Millennials carry a lengthy list of expectations for their interactions with every business today, and their requirements for mortgage servicers are no different, if not higher.
The tech-savvy, social media-focused generation has grown up in an era of ubiquitous cellphones, text messaging and instant Web access to everything under the sun. Addressing their preferences will not only build customer satisfaction, it will also yield new efficiencies for servicing operations.
The case for adapting business processes to the desires of this generation is simple: they are the largest generation in U.S. history, and comprise roughly 25% of the population. They have also begun buying homes, if not yet in numbers the mortgage industry has expected.
Millennials have embraced a multitude of communication methods, which presents both challenges and opportunities for servicers. Most importantly, working with them requires servicers to significantly expand their menu of communications options.
Servicers generally have fairly robust websites, offering borrowers ready access to loan details, one-time payments, reports and the like. But any customer service representative knows that borrowers can't always find the answer to their question on the web. They still end up calling to speak to a live representative.
To make websites more efficient, servicers must develop or utilize tools for connecting borrowers and representatives. For many, the first step will be a chat function. Online chat is a natural extension of this generation's day-to-day interactions, and they are comfortable using the service to quickly get their questions answered.
Chat functions could be cost-effective for servicers because a small group of agents can readily handle questions from borrowers quickly and efficiently.
Some questions remain more easily addressed with a traditional phone conversation with a customer service representative. Here, servicers should integrate websites and phone to improve the customer experience.
Websites should include a link to request a call from a representative. The link takes the borrower to a form to provide their phone number and a brief description of their question. When the borrower fills out the form, a call center agent is notified immediately that this borrower has requested a call, and the call is placed to the phone number the borrower entered. An immediate call back gets the borrower's questions resolved quickly and sends customer satisfaction through the roof.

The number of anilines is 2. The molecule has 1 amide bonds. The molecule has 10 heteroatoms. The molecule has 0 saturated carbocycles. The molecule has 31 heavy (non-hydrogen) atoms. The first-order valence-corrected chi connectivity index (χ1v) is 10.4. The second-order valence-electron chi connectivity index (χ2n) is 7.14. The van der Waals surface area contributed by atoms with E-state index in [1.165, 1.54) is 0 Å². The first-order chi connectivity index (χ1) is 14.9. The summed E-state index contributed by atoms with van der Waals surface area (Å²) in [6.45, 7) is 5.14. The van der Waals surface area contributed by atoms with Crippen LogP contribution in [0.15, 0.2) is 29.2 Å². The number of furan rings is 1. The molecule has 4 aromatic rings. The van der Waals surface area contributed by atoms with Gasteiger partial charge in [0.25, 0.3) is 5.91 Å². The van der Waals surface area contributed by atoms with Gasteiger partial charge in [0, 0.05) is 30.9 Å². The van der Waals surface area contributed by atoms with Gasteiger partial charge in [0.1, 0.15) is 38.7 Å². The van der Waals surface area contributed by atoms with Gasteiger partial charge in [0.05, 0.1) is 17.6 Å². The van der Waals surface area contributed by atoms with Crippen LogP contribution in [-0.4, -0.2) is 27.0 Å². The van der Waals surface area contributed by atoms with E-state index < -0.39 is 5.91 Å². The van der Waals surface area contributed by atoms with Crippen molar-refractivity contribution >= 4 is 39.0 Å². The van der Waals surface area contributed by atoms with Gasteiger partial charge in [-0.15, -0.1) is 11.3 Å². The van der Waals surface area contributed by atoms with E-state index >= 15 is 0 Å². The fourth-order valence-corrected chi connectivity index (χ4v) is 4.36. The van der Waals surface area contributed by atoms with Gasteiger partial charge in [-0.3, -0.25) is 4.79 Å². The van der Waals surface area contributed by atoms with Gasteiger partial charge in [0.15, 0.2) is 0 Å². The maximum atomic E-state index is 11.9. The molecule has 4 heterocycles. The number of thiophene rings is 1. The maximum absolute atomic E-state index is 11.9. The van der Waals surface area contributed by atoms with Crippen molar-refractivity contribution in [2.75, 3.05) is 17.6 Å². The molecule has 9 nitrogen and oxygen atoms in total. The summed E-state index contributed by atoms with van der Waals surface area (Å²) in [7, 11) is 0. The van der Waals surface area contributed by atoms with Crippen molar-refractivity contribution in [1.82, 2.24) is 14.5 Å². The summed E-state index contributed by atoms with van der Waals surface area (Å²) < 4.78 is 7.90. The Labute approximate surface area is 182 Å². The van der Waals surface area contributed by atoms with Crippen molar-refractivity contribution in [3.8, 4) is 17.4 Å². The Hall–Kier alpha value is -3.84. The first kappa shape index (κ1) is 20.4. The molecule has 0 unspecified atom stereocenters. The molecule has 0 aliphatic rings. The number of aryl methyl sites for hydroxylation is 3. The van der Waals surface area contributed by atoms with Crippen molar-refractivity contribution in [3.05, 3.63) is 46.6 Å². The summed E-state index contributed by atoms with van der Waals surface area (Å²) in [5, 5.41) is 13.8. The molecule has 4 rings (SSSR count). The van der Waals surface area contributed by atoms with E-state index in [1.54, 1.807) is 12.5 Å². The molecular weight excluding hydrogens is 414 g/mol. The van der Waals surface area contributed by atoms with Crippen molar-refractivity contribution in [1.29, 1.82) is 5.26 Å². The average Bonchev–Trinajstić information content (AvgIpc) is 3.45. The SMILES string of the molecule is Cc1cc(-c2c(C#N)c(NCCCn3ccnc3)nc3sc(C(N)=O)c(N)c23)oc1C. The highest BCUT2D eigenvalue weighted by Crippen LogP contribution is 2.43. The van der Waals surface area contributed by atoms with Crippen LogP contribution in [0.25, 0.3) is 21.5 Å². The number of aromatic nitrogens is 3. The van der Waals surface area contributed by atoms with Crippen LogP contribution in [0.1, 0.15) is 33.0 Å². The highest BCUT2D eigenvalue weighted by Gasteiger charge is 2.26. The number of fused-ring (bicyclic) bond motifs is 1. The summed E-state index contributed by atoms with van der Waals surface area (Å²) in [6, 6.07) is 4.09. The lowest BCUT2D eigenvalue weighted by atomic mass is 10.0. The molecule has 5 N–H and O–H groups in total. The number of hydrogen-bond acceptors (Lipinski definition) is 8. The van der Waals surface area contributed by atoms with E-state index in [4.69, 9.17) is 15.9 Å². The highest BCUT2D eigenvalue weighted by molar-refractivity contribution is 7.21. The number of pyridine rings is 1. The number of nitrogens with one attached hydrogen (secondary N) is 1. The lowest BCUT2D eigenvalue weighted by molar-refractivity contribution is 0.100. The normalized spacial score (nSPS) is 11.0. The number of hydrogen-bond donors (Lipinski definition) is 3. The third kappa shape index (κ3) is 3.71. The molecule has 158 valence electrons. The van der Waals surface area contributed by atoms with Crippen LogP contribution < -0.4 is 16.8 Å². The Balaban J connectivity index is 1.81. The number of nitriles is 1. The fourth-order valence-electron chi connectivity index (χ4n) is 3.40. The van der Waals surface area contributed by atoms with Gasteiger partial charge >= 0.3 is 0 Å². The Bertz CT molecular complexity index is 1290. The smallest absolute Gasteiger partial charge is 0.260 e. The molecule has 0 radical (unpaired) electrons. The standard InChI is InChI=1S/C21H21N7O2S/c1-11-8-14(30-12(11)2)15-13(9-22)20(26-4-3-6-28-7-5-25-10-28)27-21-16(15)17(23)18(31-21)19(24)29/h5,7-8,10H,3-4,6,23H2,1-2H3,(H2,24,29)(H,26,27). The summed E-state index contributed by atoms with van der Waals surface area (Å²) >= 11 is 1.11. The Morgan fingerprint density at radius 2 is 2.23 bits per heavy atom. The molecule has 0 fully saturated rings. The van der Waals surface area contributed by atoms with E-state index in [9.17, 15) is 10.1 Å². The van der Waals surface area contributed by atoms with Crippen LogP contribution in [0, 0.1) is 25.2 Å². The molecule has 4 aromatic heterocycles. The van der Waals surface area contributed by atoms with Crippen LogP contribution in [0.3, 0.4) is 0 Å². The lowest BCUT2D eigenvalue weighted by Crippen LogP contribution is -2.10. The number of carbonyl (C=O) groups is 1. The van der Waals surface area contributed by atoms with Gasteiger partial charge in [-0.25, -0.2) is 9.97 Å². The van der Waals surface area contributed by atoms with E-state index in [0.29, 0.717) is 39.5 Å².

Smartphones are the other area of focus for millennials, and provide more than one avenue for improved customer service.
A growing number of servicers are expected to embrace text messaging as a vehicle for communicating with borrowers. With borrower authorization, servicers can send payment reminders, payment receipt notices and other notifications via text messages. These opt-in messages can speed up payments and even reduce routine calls to the call center.
Of course, mobile phones are much more than tools for phone calls and texts. They're an on-the-go window to the Web. A recent comScore report indicates that smartphones and tablets now account for more than half of all web traffic.
But not all websites play well on phones and tablets. Servicers must now concern themselves with constant development and testing to ensure that their websites render effectively in all the various phone and tablet operating systems, browsers and form factors. Continuously programming for this moving target is here to stay.
Even though millennials embrace a range of new technologies, they still pick up their phones to call for service. They grew up with interactive voice response, and they are more comfortable using it for self-service options than many of their older counterparts. Like other consumers, they will make the most use of IVR systems that have been well-scripted to facilitate self-service and that provide opportunities to speak to a representative.
Millennials require choice. They demand myriad ways to access their account information and to communicate with their servicers. They'll use them all at different times based upon where they are and what the need of the moment might be. Servicers must adapt to these changing expectations, but in the end everyone wins.
Barry Hays is co-founder and senior vice president of Televoice.